Likewise, even if your search for more tax revenue were successful, that doesn't make it any more OK to use public funds to pay any politically well connected employee group above market rate for their services, at the expense of other public services and interests.

Furthermore, if, as you suggest, the current 200K+ total compensation packages are justified by the labor market in a different era, so too should much lower pay be the norm today, where hundreds would jump at the opportunity to work for much much less.

Palo Alto needs D, and it needs to vote out the councilmembers such as Price who have been bought by special interests.

Posted by Bob, a resident of Downtown North
on Oct 19, 2011 at 12:38 pm

@Jeff -

I read Herhold's column, as well as Rosenbaum's editorial, each of which claim that Palo Alto gave fire and police the so-called 3@50 retirement plan only because of the threat of binding arbitration.

That cannot possible be true. 95% of fire and police employees statewide have 3@50 when almost no other cities have binding arbitration. So, even if Palo Alto hadn't had binding arbitration, it seems unlikely that we could have resisted an industry standard.

In the end, maybe 3@50 retirement is overly generous and maybe binding arbitration is unnecessary, but it doesn't appear that one is related to the other.

Posted by Taxpayer, a resident of Barron Park
on Oct 20, 2011 at 8:40 pm

Palo Alto approves new firefighter contract -- City Council unanimously adopts 'watershed agreement' with firefighters union

What is the point of putting this measure on the ballot? Who are they kidding?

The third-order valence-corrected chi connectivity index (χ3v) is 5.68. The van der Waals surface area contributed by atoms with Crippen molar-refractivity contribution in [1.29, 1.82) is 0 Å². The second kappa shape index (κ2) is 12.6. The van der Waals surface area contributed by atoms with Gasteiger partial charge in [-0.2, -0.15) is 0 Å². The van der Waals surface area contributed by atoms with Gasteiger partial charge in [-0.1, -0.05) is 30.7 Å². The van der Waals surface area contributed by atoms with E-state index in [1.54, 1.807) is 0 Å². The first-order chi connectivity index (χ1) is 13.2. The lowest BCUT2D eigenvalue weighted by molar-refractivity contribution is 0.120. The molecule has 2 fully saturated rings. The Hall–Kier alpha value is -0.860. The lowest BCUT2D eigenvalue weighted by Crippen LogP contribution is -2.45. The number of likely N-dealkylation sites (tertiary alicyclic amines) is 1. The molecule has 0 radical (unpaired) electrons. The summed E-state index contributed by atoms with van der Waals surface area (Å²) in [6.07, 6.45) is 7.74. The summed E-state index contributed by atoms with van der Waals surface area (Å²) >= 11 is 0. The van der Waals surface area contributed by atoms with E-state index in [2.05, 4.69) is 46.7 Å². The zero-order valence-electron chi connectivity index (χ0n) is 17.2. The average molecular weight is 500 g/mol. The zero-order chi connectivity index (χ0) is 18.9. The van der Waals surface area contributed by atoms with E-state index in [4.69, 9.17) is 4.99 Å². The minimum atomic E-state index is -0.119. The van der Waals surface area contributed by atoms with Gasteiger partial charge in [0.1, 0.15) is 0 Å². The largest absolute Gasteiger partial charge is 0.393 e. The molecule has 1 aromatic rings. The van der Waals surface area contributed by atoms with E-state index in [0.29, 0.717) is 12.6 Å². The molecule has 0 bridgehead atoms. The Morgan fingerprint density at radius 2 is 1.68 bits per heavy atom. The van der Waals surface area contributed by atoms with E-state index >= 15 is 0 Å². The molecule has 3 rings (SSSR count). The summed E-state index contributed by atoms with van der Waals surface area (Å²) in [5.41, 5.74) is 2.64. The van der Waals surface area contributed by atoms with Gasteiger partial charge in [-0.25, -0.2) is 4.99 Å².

Posted by A.L. , a resident of Barron Park
on Oct 20, 2011 at 10:31 pm

Andrew: You give a little and the city takes a lot. People are blind if they think the police will not be effected by removing binding arbitration. The city has lumped fire and police together. If you read past reports and statements, the city does not see the two as separate entities and plans on cutting just as much if not more from police. The city stated they wanted $4.3 in cuts from fire and police but the new contract, for fire, is only $1.1, where is the other $3 million going to come from? Just because the police have worked with the city by opting out of raises, does not mean the city will not stick it to the police.

Posted by Michael, a resident of Crescent Park
on Oct 21, 2011 at 8:53 pm

Fire cuts are 1.1M due to the firefighters no longer having their pension contributions paid for by the city (why was this being done in the first place?) The rest can be made up for by not overstaffing the stations now that the union-backed minimum staffing requirements are gone. Police add much more value to the public than grossly overpaid firefighters.

There is a lot of savings that can be had just by undoing the self-benefiting inefficiencies that the fire union has won over time with binding arbitration as its hammer. Measure D will help neutralize this special interest which has been sucking resources away from other city departments and priorities (police, roads, parks, schools... you name it)